Here’s a guide to this creepy crawlies in case you ever have the misfortune of them moving into your home.
Bedbugs can grow up to 10mm, have oval brown, broad, flat bodies, and a short, broadhead. After a bedbug has fed, it will darken in colour and become plumper. Bedbugs do not fly, and therefore, are wingless. That doesn’t stop them from moving around quickly and spreading throughout a house in very little time.
Bedbug eggs are about 1 mm long, white in colour, and very hard to see on surfaces. The eggs have a sticky coating around them and are laid in cracks and crevices, behind pictures, woodwork, and any hidden area. The female bedbug can lay at least 200 eggs in her lifetime. That works out to about 2 to 4 eggs a day and can take 6 to 17 days to hatch.
How they feed
Bedbugs are nocturnal bugs; they come out at night to feed and hide during the day. They are attracted to the carbon dioxide we exhale and feed on our blood as well as animal blood.
Newly hatched bedbugs will start to feed as soon as a food source is available to them. Bedbugs can live for several weeks and up to a year without feeding, making starving them out pretty much impossible in a residential home.
They will hide in areas close to you at night to make the trek to feed short and sweet. They can flatten themselves and hide behind wallpaper, picture frames, inside box springs, mattress pads, and even electrical outlets.
There are no diseases that are known to be spread by bedbugs. However, their bites can be very bothersome. Generally, you do not need to seek medical attention.
A bedbug bite will leave you with an itchy red welt. Like any itchy bug bite scratching the bite puts you at risk of breaking the skin and possibly developing a bacterial infection.
Some people have gone to battle with a bedbug infestation and are left with anxiety and insomnia. These are conditions that need to be seen by a doctor.
How long do they live?
Bedbugs have a fairly long-life span for a bug. Generally, they live around 10 months, but they can live for a year or more if the conditions are right. If a bedbug colony lives in a home with a temperature ranging between 21° – 28 °, they can live for a year or longer.
How do you get rid of them?
A bedbug infestation can be tricky to eradicate. Calling a pest specialist is your best chance of killing off these pests as quickly as possible. A good treatment for bedbugs is a whole house heat treatment. The pest specialist has special equipment to raise the temperatures to deadly heat for bedbugs; 118 ° for a few hours will do the trick.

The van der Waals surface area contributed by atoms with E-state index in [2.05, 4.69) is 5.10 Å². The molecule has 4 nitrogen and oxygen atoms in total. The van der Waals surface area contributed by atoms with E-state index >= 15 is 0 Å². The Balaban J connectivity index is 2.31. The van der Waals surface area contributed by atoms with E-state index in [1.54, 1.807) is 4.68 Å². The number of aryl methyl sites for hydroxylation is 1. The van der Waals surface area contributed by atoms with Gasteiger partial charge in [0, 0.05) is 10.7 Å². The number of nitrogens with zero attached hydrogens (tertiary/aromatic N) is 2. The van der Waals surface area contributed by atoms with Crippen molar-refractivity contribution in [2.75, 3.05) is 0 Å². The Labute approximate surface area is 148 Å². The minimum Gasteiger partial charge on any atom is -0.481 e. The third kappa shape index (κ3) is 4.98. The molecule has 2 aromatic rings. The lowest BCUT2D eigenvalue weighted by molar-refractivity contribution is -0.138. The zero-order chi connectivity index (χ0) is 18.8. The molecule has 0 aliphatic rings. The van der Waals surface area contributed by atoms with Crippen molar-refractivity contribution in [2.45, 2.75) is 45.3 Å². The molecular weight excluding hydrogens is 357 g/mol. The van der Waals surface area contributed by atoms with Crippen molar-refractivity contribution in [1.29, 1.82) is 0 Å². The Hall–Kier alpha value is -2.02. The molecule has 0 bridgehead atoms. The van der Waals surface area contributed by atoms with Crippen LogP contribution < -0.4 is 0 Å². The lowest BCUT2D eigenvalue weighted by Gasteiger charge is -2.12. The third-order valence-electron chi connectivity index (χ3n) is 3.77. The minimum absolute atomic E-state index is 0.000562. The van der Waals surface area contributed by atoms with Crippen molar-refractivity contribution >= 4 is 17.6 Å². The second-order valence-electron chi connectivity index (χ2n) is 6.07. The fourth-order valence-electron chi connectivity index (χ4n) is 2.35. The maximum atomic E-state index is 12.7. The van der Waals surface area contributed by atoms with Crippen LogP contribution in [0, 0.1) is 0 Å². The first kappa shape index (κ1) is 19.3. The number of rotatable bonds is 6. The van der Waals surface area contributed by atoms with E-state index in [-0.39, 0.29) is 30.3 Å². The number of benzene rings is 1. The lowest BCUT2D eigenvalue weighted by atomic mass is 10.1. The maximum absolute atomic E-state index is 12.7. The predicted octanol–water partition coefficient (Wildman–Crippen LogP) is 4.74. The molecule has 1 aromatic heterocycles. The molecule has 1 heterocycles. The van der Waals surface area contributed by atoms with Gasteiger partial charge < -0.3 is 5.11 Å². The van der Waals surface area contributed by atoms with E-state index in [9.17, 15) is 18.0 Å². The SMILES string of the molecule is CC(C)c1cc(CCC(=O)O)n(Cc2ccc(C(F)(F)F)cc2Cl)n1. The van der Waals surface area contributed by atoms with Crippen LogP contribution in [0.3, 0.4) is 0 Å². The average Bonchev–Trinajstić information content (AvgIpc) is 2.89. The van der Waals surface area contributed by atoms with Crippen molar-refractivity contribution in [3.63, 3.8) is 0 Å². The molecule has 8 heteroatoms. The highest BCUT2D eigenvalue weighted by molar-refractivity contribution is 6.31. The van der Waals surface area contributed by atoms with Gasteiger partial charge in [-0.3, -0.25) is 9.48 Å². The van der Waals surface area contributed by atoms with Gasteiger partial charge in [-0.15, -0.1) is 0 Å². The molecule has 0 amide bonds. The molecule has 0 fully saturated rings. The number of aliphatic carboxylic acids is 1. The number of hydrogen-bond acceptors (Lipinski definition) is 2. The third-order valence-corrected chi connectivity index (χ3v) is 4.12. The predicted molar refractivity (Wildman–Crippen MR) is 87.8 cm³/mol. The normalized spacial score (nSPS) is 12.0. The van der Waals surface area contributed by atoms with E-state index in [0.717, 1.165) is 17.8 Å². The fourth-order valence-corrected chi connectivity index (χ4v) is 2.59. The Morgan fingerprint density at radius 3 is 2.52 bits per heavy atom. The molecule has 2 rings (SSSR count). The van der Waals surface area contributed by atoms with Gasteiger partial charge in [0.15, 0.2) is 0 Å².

A heat treatment needs to perform correctly by a professional to monitor every room in the house. If as little as one bug is missed, you will have a reinfestation.
There are sprays available for bedbugs. They are not as effective as heat. Killing all the bugs in one heat treatment will get the nightmare of a bedbug infestation over a lot quicker than any spray you will find.
How to make sure they don’t come back
Once the infestation is treated, it is important to watch for signs that all the bedbugs were not killed during the treatment. It happens, remember we said they could be tricky to treat.
A few things to implement and watch for after treatment.
- Invest in a quality mattress cover that is designed to keep bedbugs out. You could even wrap your mattress in plastic wrap. Be sure it’s snug, and no bugs can get through.
- Invest in bed leg interceptors to catch any bugs trying to crawl up the legs of your bed. This is a good indication of reinfestation and keeping them away from you. You could even use double-sided carpet tape around the legs of your bed to catch them as they try to climb up.
- Switch to light-coloured bed sheets so you can spot them easier.
- Paint your furniture white or a lighter colour to see them easier.
- Vacuum daily. Even if you think they are all gone, vacuum daily for a few weeks after treatment. Emptying and disposing of the vacuum bag right after vacuuming.
Precautions to take while travelling
Bedbugs are very good at hitching rides home with people. If you travel, taking a few precautions could help to stop you from bringing home unwanted house guests.
- Leave your pillow at home. It’s nice to bring some comforts from home when you’re travelling but bringing your pillow along will give bedbugs a perfect spot to crawl into and come home with you.
- Inspect the room before bringing in your luggage. Check the sheets and the mattress for stains that the bedbugs leave behind.
- Bring a flashlight to inspect inside the closet, including cracks and crevices where pests may be hiding.
- When you get home, inspect your luggage outside for any bugs that may have come home with you. Light-coloured luggage is helpful for this purpose. The bedbugs stand out more and are easier to spot.
- Whether you find a bedbug or not, as soon as you take your clothes out of your luggage, put it all in the washer, and wash in water as hot as possible—even clothes you didn’t wear.
- Vacuum your luggage.
- You can rent or buy a portable heat treatment tent and place your luggage and clothing in the tent once you get home. Letting the heat kill off any possible hitchhikers.
Bed bugs are indeed a pest problem and can be very difficult to exterminate. If you find yourself struggling with them, it’s important to call pest control in London to administer the proper treatment plan.
A small infestation can get out of hand very quickly and needs to be handled by professionals. Either heat treatment or chemical treatments, contact our emergency pest control for your residential or commercial property today to ensure a professional bed bug extermination and pest-free home.
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